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ING steps up investor housing loans in hot Australian market
March 16, 2017 / 7:02 PM / 9 months ago

ING steps up investor housing loans in hot Australian market

SYDNEY, March 17 (Reuters) - ING Groep NV’s Australian arm expects to increase lending to housing investors this year, allowing it to gain market share as rivals pull back for fear of breaching regulatory caps, Chief Executive Uday Sareen said.

ING is Australia’s fifth-largest retail bank in household savings balances and mortgages and is looking to advance on its “Big Four” rivals through investor loans and new products like insurance, credit cards and personal loans.

Its past focus on owner-occupier mortgages means it can increase its investor book while rivals including Commonwealth Bank of Australia (CBA) are restricted from doing so as they risk breaching rules limiting growth in investor loans to 10 percent.

“I don’t think we’ll be contracting (this year),” Sareen said of ING’s investor loan book in an interview with Reuters.

“Our investor share is below 2 percent. If you have that kind of market share and some of our larger competitors considerably slow down there is still volume coming through.”

The Reserve Bank of Australia on Monday indicated that regulators could impose further restrictions on investor lending if needed to head off risks in the housing market, where home prices in Sydney and Melbourne have reached record highs.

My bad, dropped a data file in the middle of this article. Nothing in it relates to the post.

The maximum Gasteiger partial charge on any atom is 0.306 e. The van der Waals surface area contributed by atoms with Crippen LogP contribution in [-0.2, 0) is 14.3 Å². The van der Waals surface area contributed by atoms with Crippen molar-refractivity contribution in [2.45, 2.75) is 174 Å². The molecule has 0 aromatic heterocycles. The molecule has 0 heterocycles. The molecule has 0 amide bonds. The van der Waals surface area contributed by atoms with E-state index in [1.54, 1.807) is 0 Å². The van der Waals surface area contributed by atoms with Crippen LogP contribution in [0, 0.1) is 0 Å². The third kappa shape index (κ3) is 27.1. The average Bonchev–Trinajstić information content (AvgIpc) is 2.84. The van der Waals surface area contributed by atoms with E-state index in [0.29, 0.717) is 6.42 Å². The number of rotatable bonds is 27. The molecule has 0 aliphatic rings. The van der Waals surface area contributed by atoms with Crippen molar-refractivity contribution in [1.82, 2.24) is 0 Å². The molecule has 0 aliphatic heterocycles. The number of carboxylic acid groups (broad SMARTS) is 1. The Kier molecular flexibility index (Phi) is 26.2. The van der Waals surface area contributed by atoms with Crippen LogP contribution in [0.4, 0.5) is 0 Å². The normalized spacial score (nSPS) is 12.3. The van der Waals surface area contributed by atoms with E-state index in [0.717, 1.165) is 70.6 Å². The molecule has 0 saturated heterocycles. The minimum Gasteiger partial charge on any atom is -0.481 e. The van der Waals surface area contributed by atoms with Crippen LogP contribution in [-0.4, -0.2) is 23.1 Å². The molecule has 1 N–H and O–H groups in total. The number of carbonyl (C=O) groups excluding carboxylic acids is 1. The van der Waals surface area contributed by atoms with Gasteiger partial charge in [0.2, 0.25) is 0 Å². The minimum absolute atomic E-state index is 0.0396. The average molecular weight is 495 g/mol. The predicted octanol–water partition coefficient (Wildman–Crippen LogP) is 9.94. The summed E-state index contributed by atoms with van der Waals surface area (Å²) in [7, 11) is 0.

The value of ING’s housing loans to investors fell by 6.7 percent in 2016 as it focused on increasing market share in owner-occupier loans, according to statistics from the Australian Prudential Regulation Authority.

However, ING’s investor loans rebounded by 0.5 percent in January relative to December as Australia’s biggest lender, CBA, began to turn away investors looking to refinance loans and raised rates on interest-only investor loans.

Deutsche Bank analysts on Wednesday said regional lender Bendigo and Adelaide Bank Ltd also appeared close to breaching the 10 percent investor loan cap, but other major banks still had room to lend. (Reporting by Jamie Freed; Editing by Stephen Coates)

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